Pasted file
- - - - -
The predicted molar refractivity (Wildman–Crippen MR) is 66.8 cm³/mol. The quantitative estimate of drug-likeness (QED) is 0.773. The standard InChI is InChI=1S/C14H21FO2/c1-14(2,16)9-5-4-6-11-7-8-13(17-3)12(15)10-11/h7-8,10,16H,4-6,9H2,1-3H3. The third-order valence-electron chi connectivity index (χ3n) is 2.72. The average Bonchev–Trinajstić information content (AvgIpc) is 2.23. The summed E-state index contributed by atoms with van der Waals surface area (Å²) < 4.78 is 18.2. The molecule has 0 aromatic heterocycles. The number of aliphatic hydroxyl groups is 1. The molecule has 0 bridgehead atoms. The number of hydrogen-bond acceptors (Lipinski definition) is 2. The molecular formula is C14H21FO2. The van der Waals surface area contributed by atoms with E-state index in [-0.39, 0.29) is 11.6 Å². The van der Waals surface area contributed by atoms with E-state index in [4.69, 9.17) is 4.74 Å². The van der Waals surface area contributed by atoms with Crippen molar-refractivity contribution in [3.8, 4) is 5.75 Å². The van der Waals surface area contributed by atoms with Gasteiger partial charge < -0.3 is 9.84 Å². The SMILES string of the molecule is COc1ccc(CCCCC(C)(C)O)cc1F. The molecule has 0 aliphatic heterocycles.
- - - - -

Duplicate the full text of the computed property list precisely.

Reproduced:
The predicted molar refractivity (Wildman–Crippen MR) is 66.8 cm³/mol. The quantitative estimate of drug-likeness (QED) is 0.773. The standard InChI is InChI=1S/C14H21FO2/c1-14(2,16)9-5-4-6-11-7-8-13(17-3)12(15)10-11/h7-8,10,16H,4-6,9H2,1-3H3. The third-order valence-electron chi connectivity index (χ3n) is 2.72. The average Bonchev–Trinajstić information content (AvgIpc) is 2.23. The summed E-state index contributed by atoms with van der Waals surface area (Å²) < 4.78 is 18.2. The molecule has 0 aromatic heterocycles. The number of aliphatic hydroxyl groups is 1. The molecule has 0 bridgehead atoms. The number of hydrogen-bond acceptors (Lipinski definition) is 2. The molecular formula is C14H21FO2. The van der Waals surface area contributed by atoms with E-state index in [-0.39, 0.29) is 11.6 Å². The van der Waals surface area contributed by atoms with E-state index in [4.69, 9.17) is 4.74 Å². The van der Waals surface area contributed by atoms with Crippen molar-refractivity contribution in [3.8, 4) is 5.75 Å². The van der Waals surface area contributed by atoms with Gasteiger partial charge < -0.3 is 9.84 Å². The SMILES string of the molecule is COc1ccc(CCCCC(C)(C)O)cc1F. The molecule has 0 aliphatic heterocycles.